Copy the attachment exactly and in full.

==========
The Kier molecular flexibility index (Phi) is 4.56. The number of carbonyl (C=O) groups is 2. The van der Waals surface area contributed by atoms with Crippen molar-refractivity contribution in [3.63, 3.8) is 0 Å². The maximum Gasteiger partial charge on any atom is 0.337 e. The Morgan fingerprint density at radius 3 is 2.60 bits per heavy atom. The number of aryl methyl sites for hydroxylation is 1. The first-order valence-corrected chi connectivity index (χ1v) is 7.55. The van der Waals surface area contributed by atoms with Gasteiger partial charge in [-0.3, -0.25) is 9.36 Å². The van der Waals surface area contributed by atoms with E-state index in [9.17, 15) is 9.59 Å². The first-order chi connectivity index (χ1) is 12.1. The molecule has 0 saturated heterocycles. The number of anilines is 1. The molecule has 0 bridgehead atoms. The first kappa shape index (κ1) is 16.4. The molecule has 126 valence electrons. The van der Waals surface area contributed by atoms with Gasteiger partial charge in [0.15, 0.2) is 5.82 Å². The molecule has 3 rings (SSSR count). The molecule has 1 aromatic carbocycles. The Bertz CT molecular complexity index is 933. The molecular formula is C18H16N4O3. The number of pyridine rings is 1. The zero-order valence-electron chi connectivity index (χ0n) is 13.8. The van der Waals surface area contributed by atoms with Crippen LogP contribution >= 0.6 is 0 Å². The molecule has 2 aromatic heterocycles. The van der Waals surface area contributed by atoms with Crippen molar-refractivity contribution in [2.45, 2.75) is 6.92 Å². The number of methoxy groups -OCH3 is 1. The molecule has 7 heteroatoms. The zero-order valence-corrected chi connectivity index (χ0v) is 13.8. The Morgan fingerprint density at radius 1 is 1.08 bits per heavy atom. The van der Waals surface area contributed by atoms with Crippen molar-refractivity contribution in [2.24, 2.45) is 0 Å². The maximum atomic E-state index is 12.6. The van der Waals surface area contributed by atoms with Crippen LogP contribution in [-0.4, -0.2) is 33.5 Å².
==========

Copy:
The Kier molecular flexibility index (Phi) is 4.56. The number of carbonyl (C=O) groups is 2. The van der Waals surface area contributed by atoms with Crippen molar-refractivity contribution in [3.63, 3.8) is 0 Å². The maximum Gasteiger partial charge on any atom is 0.337 e. The Morgan fingerprint density at radius 3 is 2.60 bits per heavy atom. The number of aryl methyl sites for hydroxylation is 1. The first-order valence-corrected chi connectivity index (χ1v) is 7.55. The van der Waals surface area contributed by atoms with Gasteiger partial charge in [-0.3, -0.25) is 9.36 Å². The van der Waals surface area contributed by atoms with E-state index in [9.17, 15) is 9.59 Å². The first-order chi connectivity index (χ1) is 12.1. The molecule has 0 saturated heterocycles. The number of anilines is 1. The molecule has 0 bridgehead atoms. The first kappa shape index (κ1) is 16.4. The molecule has 126 valence electrons. The van der Waals surface area contributed by atoms with Gasteiger partial charge in [0.15, 0.2) is 5.82 Å². The molecule has 3 rings (SSSR count). The molecule has 1 aromatic carbocycles. The Bertz CT molecular complexity index is 933. The molecular formula is C18H16N4O3. The number of pyridine rings is 1. The zero-order valence-electron chi connectivity index (χ0n) is 13.8. The van der Waals surface area contributed by atoms with Crippen LogP contribution >= 0.6 is 0 Å². The molecule has 2 aromatic heterocycles. The van der Waals surface area contributed by atoms with Crippen molar-refractivity contribution in [2.45, 2.75) is 6.92 Å². The number of methoxy groups -OCH3 is 1. The molecule has 7 heteroatoms. The zero-order valence-corrected chi connectivity index (χ0v) is 13.8. The Morgan fingerprint density at radius 1 is 1.08 bits per heavy atom. The van der Waals surface area contributed by atoms with Crippen molar-refractivity contribution in [2.24, 2.45) is 0 Å². The maximum atomic E-state index is 12.6. The van der Waals surface area contributed by atoms with Crippen LogP contribution in [-0.4, -0.2) is 33.5 Å².